Alaska News

Two Bering Sea pollock processors lied about catches, feds say

A Seattle-based seafood company faces more than $2 million in fines after its employees on two Bering Sea catcher-processor vessels tampered with scales used to weigh fish hauls, according to federal fisheries managers.

The National Oceanic and Atmospheric Administration's law enforcement division issued notices of violation to American Seafoods Co. on May 8. The notices accuse the company of manipulating flow scales measuring Bering Sea pollock catches in nearly 200 hauls of fish in 2011 and 2012, causing the scales to register lower weights. Operators of the Ocean Rover and the Northern Eagle then recorded loads of fish that were lighter than what they truly carried, the NOAA notices say.

"Adjusting the equipment to record a lower weight allowed the vessels to go over their quotas, essentially stealing fish from others permitted in the Alaska pollock fishery," NOAA said in a written statement.

Pollock is used to make frozen fish sticks and imitation crab, among other products. The mild-flavored whitefish represents a huge part of the fishing off Alaska's coasts and is one of the largest fisheries in the world.

For the alleged alterations to the scales and nearly 200 instances of hauling with inaccurate scales, NOAA assessed American Seafoods a penalty of $2,185,000.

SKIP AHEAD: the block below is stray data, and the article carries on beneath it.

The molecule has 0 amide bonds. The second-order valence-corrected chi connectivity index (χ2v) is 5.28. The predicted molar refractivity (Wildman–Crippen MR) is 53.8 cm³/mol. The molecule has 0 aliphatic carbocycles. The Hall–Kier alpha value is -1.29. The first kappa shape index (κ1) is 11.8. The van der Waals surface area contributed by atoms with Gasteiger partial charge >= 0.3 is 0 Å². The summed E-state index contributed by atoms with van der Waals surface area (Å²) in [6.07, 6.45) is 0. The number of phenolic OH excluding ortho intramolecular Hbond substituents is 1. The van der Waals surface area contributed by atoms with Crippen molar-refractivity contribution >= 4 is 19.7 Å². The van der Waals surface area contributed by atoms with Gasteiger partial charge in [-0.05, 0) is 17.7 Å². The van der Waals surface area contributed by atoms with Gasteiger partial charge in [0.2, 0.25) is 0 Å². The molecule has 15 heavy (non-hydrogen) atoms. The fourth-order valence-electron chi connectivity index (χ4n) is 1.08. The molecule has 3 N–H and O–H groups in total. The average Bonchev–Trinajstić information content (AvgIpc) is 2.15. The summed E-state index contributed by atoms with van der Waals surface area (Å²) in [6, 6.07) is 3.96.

Alan Kinsolving, NOAA's manager of at-sea measurement, would not say specifically how the crew of the Ocean Rover or Northern Eagle tampered with their flow scales, devices capable of quickly weighing fish passing over a conveyer belt.

"Just like anything else, if you're around a piece of equipment unsupervised you can always come up with a way of cheating it," Kinsolving said. "There's a number of ways they can goof with it."

And since each haul can be somewhere in the range of 80 to 100 metric tons of fish -- roughly 200,000 pounds -- a small error in the weighing is a large problem, Kinsolving said.

"Bottom line, it's a huge amount of fish," he said.

American Seafoods can ask for a hearing on the notices of violation, which would put the issue before an administrative law judge, NOAA spokeswoman Julie Speegle said. The request must be made within 30 days of receiving the notice, she said.

"That judge would make a decision on the fines. Or they can potentially work out a settlement on the fines," Speegle said.

That's a decision American Seafoods has not made yet, the company said in a written statement. American's lawyers are looking into the basis of the allegations, the statement says.

"American Seafoods takes seriously its commitment to sustainable fishing practices and has cooperated fully with NOAA in investigating these matters," the statement says. "The company intends to respond to the allegations ... after it has completed its review."

According to NOAA, its law enforcement division continues to seek $543,000 in penalties from American Seafoods for similar alleged violations aboard another catcher-processor, the American Dynasty, in 2012.

Reach Casey Grove at casey.grove@ or 257-4589.


Casey Grove

Casey Grove is a former reporter for the Anchorage Daily News. He left the ADN in 2014.